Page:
Crash, Flight — & Grab — On Grand

Allan Appel PhotosMy thoughts of “true piety” and “virtue” were suddenly interrupted Monday evening when a speeding driver sideswiped my car and hightailed it away from the police.

It started out like any other evening ride home. It turned into a firsthand look at the kind of crash and stolen-car escapades cops deal with daily in New Haven.

I was coming from covering a sedate new Yale Divinity School exhibition on the founding of early theological seminaries. It’s titled The Promotion of True Piety and Virtue. I picked up my wife at her office, and we headed along Grand Avenue into Fair Haven.

At around 6:15 p.m. we were driving east along Grand near James Street traveling 25 or so miles per hour, still in the thrall of having been transported back, through paper ephemera, to the early 19th century and Timothy Dwight’s sermon on the evils of dueling. Then — out of nowhere, with a muted,  scraping thud — we were sideswiped by a rapidly speeding car.

It was luckily a bump of a sideswipe, but it set my heart to beating. The offending car — small, not new, with a dark silver or black paint job — tore east going through lights along Grand. It was zooming, listing from side to side with the acceleration. My wife and I estimated — later, after we’d taken a deep breath — the car was traveling at least 50 miles per hour, scarily careening.

I think in the instant I knew there was going to be a crash.

Almost immediately police cars with lights flashing and alarms on — by my count at least six — came in pursuit from behind us west on Grand and from the other streets adjoining Grand.

I pulled over and checked the damage;  not much more than some scratches on the left rear side over the tire.

“You see how fast that guy was going?” I said to my wife. “We were very lucky.”

And within a few blocks, we were stopped when the police, who had assembled at Grand and East, blocked the ongoing east lane and were diverting cars south on East Street.

The reason was plain to see when we arrived at the intersection: The speeding car had crashed in some fashion obliterating its right fender.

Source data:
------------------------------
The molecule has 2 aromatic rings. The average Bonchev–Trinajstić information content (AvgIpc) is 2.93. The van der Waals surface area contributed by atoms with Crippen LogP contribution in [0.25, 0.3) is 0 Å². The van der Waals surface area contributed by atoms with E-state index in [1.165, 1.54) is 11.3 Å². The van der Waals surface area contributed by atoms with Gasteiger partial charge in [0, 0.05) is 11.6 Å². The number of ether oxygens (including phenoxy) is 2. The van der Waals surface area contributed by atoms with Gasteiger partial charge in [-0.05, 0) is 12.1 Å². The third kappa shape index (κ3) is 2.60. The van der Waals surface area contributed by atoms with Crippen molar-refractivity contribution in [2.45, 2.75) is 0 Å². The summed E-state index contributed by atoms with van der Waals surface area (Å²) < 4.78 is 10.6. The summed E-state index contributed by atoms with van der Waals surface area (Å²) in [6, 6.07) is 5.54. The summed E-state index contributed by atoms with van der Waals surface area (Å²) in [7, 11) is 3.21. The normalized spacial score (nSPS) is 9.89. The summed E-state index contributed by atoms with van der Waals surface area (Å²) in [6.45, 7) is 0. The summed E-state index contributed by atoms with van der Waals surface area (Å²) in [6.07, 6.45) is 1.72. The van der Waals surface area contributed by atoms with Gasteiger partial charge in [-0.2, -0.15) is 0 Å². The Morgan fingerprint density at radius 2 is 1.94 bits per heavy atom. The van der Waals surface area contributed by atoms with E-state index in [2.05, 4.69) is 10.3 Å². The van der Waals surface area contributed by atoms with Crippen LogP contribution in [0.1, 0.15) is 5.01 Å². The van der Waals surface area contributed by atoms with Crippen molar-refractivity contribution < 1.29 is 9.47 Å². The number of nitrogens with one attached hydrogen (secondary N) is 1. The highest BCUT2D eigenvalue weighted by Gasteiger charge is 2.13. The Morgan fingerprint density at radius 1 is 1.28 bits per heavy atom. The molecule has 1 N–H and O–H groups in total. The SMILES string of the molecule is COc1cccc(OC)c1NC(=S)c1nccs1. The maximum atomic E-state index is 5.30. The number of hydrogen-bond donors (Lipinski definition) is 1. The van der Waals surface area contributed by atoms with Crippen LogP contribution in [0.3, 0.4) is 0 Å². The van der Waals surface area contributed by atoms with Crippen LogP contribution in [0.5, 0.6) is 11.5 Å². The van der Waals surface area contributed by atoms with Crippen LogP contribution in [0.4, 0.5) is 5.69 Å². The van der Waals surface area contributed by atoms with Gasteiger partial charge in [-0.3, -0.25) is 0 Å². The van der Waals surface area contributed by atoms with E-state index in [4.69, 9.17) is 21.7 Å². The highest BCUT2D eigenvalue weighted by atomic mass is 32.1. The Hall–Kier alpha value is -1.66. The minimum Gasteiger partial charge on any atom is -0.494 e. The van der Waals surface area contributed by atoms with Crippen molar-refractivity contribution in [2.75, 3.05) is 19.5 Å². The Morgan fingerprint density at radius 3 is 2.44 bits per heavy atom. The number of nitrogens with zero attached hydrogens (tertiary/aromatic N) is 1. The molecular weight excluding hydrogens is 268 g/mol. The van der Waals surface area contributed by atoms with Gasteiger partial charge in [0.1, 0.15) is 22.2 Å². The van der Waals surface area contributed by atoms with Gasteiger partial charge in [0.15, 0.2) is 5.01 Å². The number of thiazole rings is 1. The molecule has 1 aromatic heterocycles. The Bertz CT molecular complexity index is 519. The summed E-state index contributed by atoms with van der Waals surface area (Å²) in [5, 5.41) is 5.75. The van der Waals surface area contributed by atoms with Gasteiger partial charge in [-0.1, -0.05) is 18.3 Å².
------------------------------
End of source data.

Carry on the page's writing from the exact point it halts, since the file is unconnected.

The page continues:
An officer on the scene said the car had been stolen and the driver, after hitting another vehicle, had fled north on East Street by foot. But not very far.

“We got the guy,” reported one of the officers.

The stolen car appeared to be a Subaru, an older model.

I pulled south on East at the instruction of the officer after I’d explained our car had been slightly damaged. If I wanted the case number for insurance, I’d need to wait.

Nearby was a white Caravan damaged more seriously, with rear bumper on the left hanging, ready to fall off. The driver of that car, Nykolys Cruz, also was waiting for the case number, for insurance purposes.

He was on the phone, appeared a touch shaken or agitated. He was talking to his wife who, he said, couldn’t quite believe what he was telling her. Cruz was all right, uninjured, and he got the case number from the officer and drove on home.

I thought about the stark contrasts of the evening: Yale Divinity School exhibition: sedate, spiritual. A sideswipe from a stolen speeding car on Grand Avenue, which turned out to be nothing— for the car —but could have been fatal for others, and even for us. A matter of inches. A night in New Haven, or maybe any college town.

A Dramatic Arrest

It turns out that was one of around two dozen crashes police responded to Monday, a typical number. It also turns out an even more dramatic story involved the arrest of the suspect. Police spokesman Officer David Hartman Tuesday morning filled us in on what happened, with this written report of the incident:

“Officer Thomas Glynn was traveling southbound on Dixwell Avenue in an unmarked cop car. He spotted a stolen car stopped at the traffic light at Division Street.